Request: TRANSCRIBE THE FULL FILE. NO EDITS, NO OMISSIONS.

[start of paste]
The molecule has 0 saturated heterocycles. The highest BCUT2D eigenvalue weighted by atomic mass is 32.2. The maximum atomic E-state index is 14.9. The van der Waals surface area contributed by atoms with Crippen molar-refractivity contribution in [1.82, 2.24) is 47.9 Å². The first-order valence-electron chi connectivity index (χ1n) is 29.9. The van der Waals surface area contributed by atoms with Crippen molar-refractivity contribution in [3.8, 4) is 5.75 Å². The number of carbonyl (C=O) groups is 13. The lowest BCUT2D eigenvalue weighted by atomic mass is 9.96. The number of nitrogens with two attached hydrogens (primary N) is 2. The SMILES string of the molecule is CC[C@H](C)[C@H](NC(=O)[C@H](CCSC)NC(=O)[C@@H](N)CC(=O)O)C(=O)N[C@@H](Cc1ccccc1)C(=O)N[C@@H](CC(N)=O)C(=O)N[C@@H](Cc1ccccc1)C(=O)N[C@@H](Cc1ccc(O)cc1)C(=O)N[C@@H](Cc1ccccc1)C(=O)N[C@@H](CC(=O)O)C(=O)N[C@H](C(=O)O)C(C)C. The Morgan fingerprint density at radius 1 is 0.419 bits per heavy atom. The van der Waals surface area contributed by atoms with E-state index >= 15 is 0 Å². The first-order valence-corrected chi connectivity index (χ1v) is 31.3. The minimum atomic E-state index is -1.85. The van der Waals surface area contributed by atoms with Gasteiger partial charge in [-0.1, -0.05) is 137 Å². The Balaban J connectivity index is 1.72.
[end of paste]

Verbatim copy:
The molecule has 0 saturated heterocycles. The highest BCUT2D eigenvalue weighted by atomic mass is 32.2. The maximum atomic E-state index is 14.9. The van der Waals surface area contributed by atoms with Crippen molar-refractivity contribution in [1.82, 2.24) is 47.9 Å². The first-order valence-electron chi connectivity index (χ1n) is 29.9. The van der Waals surface area contributed by atoms with Crippen molar-refractivity contribution in [3.8, 4) is 5.75 Å². The number of carbonyl (C=O) groups is 13. The lowest BCUT2D eigenvalue weighted by atomic mass is 9.96. The number of nitrogens with two attached hydrogens (primary N) is 2. The SMILES string of the molecule is CC[C@H](C)[C@H](NC(=O)[C@H](CCSC)NC(=O)[C@@H](N)CC(=O)O)C(=O)N[C@@H](Cc1ccccc1)C(=O)N[C@@H](CC(N)=O)C(=O)N[C@@H](Cc1ccccc1)C(=O)N[C@@H](Cc1ccc(O)cc1)C(=O)N[C@@H](Cc1ccccc1)C(=O)N[C@@H](CC(=O)O)C(=O)N[C@H](C(=O)O)C(C)C. The Morgan fingerprint density at radius 1 is 0.419 bits per heavy atom. The van der Waals surface area contributed by atoms with E-state index >= 15 is 0 Å². The first-order valence-corrected chi connectivity index (χ1v) is 31.3. The minimum atomic E-state index is -1.85. The van der Waals surface area contributed by atoms with Gasteiger partial charge in [-0.1, -0.05) is 137 Å². The Balaban J connectivity index is 1.72.